Sharp Debate Over New ‘War Powers Act’


The power to start a war with Iran may now rest in the hands of just two Israelis.

The scenario of armed conflict between Israel and Iran seems more likely after this week’s events. In 2015, Barack Obama placed his faith in relief from sanctions to prevent Iran from going nuclear. On Tuesday, Donald Trump spurned the Iran nuclear deal, and in doing so chose fighter jets over financial incentives as the likely means for dealing with Tehran.

Israelis are broadly united in their dismay at Iran, but they disagree sharply about if and when it would be right to go to war. Yet suddenly, it’s a decision that could be taken more easily than ever.

Last week, Prime Minister Benjamin Netanyahu stunned the Israeli public when he threw his weight behind an amendment to the country’s basic law that allows him to go to war without consulting his cabinet, but instead by getting just his defense minister, Avigdor Lieberman, on board. (Israel does not have a constitution, but it has “basic laws,” and the basic law titled “the government” deals with regulations for going to war. Until the new amendment, the law’s main clause was a relatively straightforward assertion that the state “may only begin a war pursuant to a government decision.”

Netanyahu’s former security adviser Uzi Arad described the legislation as “reckless.” In the Knesset, Michal Rozin of left-wing Meretz said that the amendment gave up checks and balances, leaving the “intoxication of power” in the hands of too few.

Aida Touma-Suliman of the Arab party Joint List commented incredulously: “The legislation will enable two people to take not only the State of Israel into war, but all the countries in the region.”

The backlash against the new amendment hit the government so hard that there are reports it may try to tone down its win by drafting a new amendment, this one slightly weaker, to replace that which just passed.

Netanyahu touched a raw nerve with the amendment — and not just because of its security ramifications. It comes at a time when he is seen as widening his powers in various areas, making it, in the opinion of Amichai Cohen of the Israel Democracy Institute, “a problem in the current atmosphere.”

Netanyahu has been criticized for weakening Israel’s foreign service and consolidating power over foreign affairs in his office, as he serves as both foreign minister and prime minister.

And he is trying to strengthen his government’s ability to pass controversial legislation, by weakening the Supreme Court. Currently, the Supreme Court can declare legislation unconstitutional, but a new bill could allow Knesset to revive bills after the Supreme Court has thrown them out. His own war powers amendment could be the first case.

“The legislation will enable two people to take not only the State of Israel into war, but all the countries in the region.”

But while some analysts think that Netanyahu is challenging democracy, others say the opposite. Efraim Inbar, president of the Jerusalem Institute for Strategic Studies, a conservative security think tank, believes that when dealing with sensitive intelligence, “the fewer decision makers the better” — both for national security and also for democracy.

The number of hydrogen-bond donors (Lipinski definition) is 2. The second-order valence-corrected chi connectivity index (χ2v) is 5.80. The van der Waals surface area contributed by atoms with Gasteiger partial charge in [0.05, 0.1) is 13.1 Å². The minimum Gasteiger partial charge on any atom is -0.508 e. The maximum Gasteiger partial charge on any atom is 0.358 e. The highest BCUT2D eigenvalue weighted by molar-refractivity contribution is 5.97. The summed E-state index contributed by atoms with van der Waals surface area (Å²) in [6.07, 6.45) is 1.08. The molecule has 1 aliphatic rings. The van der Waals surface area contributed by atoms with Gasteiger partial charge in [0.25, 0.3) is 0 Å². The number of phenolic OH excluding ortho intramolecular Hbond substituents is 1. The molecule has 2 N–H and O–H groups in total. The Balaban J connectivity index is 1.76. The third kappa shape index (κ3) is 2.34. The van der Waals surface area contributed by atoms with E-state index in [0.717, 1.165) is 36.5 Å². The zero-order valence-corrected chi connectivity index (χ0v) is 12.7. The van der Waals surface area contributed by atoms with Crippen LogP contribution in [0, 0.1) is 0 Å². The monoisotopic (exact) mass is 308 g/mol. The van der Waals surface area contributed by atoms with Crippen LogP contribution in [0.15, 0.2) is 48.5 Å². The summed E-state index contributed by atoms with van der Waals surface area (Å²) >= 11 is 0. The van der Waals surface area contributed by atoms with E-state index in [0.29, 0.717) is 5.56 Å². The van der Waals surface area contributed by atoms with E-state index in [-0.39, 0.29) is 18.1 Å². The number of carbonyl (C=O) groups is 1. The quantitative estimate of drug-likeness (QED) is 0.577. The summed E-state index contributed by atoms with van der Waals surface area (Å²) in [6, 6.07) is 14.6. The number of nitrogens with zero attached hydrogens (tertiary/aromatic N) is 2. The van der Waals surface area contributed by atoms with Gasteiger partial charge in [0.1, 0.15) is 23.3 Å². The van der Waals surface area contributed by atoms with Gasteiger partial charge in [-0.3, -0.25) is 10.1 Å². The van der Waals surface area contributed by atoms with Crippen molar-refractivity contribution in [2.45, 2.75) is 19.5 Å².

Inbar thinks that the more politicians who are party to security information, the more that it is used for political ends, and said that during the Israel-Hamas conflict of 2014 there was a “political circus” with different politicians using their soapboxes for different political ends.

Confusingly, in some respects the new war powers act makes the prime minister more reliant on the government. Until now the basic law only outlined the need for a government decision to “begin a war,” and did not mention other military scenarios. Following the new amendment, other military action which may, most likely, lead to a war, also needs government approval.

If a future confrontation with Iran begins with a strike and escalates, rather than starting with all-out declaration of war, the Knesset has seemingly increased the amount of oversight that is expected.

On the other hand, the amendment said that instead of needing a full cabinet for decisions, a security cabinet of just half the ministers may be used, and “under extreme circumstances” it may be just the prime minister and defense minister.

This means that if Netanyahu and Lieberman can come up with reasons why they needed to make decisions alone, they may be able to justify doing so. But for Cohen, the expert on security and democracy, it’s unclear why such a provision would be needed. “This does not make any sense in my opinion,” he said. “This is not needed, and there’s no reason for it.”

Netanyahu associates claim otherwise, and his Likud colleague Avi Dichter said: “Without flexibility there is no real ability to function.” Lieberman says that Israel should be able to act as quickly as its foes, which do not wait on cabinet decisions.

It would be out of character for Netanyahu to use the new clause, especially for actions that his cabinet doesn’t back. “We should acknowledge Netanyahu is not trigger happy; he’s very cautious,” said Inbar, voicing a view that is heard on the left as well as the right. And Cohen pointed out that Netanyahu actually likes to have his cabinet on board for decisions, in order to water down responsibility.

With instability here as it is, we may find out relatively soon if Netanyahu wants to actually use his new power. But let’s also remember that this amendment isn’t just for Netanyahu.

It’s enshrined in a basic law, the closest thing Israel has to a constitution, and applies to all future prime ministers. As U.S. politics shows, you can’t predict who is headed into office and how he or she will use the power they will have.

Nathan Jeffay’s column appears twice a month.